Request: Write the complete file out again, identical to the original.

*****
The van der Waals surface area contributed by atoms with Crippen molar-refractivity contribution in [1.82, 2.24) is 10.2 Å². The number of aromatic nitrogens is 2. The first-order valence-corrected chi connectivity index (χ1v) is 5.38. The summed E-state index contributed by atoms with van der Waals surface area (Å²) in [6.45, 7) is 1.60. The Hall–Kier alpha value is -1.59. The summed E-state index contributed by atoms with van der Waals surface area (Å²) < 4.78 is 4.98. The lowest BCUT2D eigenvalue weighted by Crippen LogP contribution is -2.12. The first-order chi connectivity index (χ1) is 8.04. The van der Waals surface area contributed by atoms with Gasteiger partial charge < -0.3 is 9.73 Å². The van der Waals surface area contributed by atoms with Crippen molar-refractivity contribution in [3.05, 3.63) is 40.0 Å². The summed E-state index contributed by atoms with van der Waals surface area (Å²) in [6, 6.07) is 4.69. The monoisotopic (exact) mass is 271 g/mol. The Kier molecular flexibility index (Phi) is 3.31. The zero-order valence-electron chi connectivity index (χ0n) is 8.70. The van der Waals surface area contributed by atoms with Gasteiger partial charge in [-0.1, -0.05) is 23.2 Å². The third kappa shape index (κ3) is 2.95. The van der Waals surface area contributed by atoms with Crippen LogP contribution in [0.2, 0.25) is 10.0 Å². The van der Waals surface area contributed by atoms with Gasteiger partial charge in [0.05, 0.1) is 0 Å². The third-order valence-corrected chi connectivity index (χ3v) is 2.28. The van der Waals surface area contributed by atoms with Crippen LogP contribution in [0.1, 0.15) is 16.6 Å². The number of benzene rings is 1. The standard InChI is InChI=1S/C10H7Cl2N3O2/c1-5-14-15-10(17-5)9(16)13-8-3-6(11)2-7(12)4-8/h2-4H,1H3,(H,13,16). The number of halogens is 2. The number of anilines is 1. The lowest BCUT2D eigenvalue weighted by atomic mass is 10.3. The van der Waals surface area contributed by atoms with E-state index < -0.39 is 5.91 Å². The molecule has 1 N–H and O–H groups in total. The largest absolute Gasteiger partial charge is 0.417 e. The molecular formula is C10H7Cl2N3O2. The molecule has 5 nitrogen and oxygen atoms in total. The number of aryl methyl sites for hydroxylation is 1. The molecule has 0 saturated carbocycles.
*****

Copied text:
The van der Waals surface area contributed by atoms with Crippen molar-refractivity contribution in [1.82, 2.24) is 10.2 Å². The number of aromatic nitrogens is 2. The first-order valence-corrected chi connectivity index (χ1v) is 5.38. The summed E-state index contributed by atoms with van der Waals surface area (Å²) in [6.45, 7) is 1.60. The Hall–Kier alpha value is -1.59. The summed E-state index contributed by atoms with van der Waals surface area (Å²) < 4.78 is 4.98. The lowest BCUT2D eigenvalue weighted by Crippen LogP contribution is -2.12. The first-order chi connectivity index (χ1) is 8.04. The van der Waals surface area contributed by atoms with Gasteiger partial charge < -0.3 is 9.73 Å². The van der Waals surface area contributed by atoms with Crippen molar-refractivity contribution in [3.05, 3.63) is 40.0 Å². The summed E-state index contributed by atoms with van der Waals surface area (Å²) in [6, 6.07) is 4.69. The monoisotopic (exact) mass is 271 g/mol. The Kier molecular flexibility index (Phi) is 3.31. The zero-order valence-electron chi connectivity index (χ0n) is 8.70. The van der Waals surface area contributed by atoms with Gasteiger partial charge in [-0.1, -0.05) is 23.2 Å². The third kappa shape index (κ3) is 2.95. The van der Waals surface area contributed by atoms with Crippen LogP contribution in [0.2, 0.25) is 10.0 Å². The van der Waals surface area contributed by atoms with Gasteiger partial charge in [0.05, 0.1) is 0 Å². The third-order valence-corrected chi connectivity index (χ3v) is 2.28. The van der Waals surface area contributed by atoms with Crippen LogP contribution in [0.1, 0.15) is 16.6 Å². The number of benzene rings is 1. The standard InChI is InChI=1S/C10H7Cl2N3O2/c1-5-14-15-10(17-5)9(16)13-8-3-6(11)2-7(12)4-8/h2-4H,1H3,(H,13,16). The number of halogens is 2. The number of anilines is 1. The lowest BCUT2D eigenvalue weighted by atomic mass is 10.3. The van der Waals surface area contributed by atoms with E-state index < -0.39 is 5.91 Å². The molecule has 1 N–H and O–H groups in total. The largest absolute Gasteiger partial charge is 0.417 e. The molecular formula is C10H7Cl2N3O2. The molecule has 5 nitrogen and oxygen atoms in total. The number of aryl methyl sites for hydroxylation is 1. The molecule has 0 saturated carbocycles.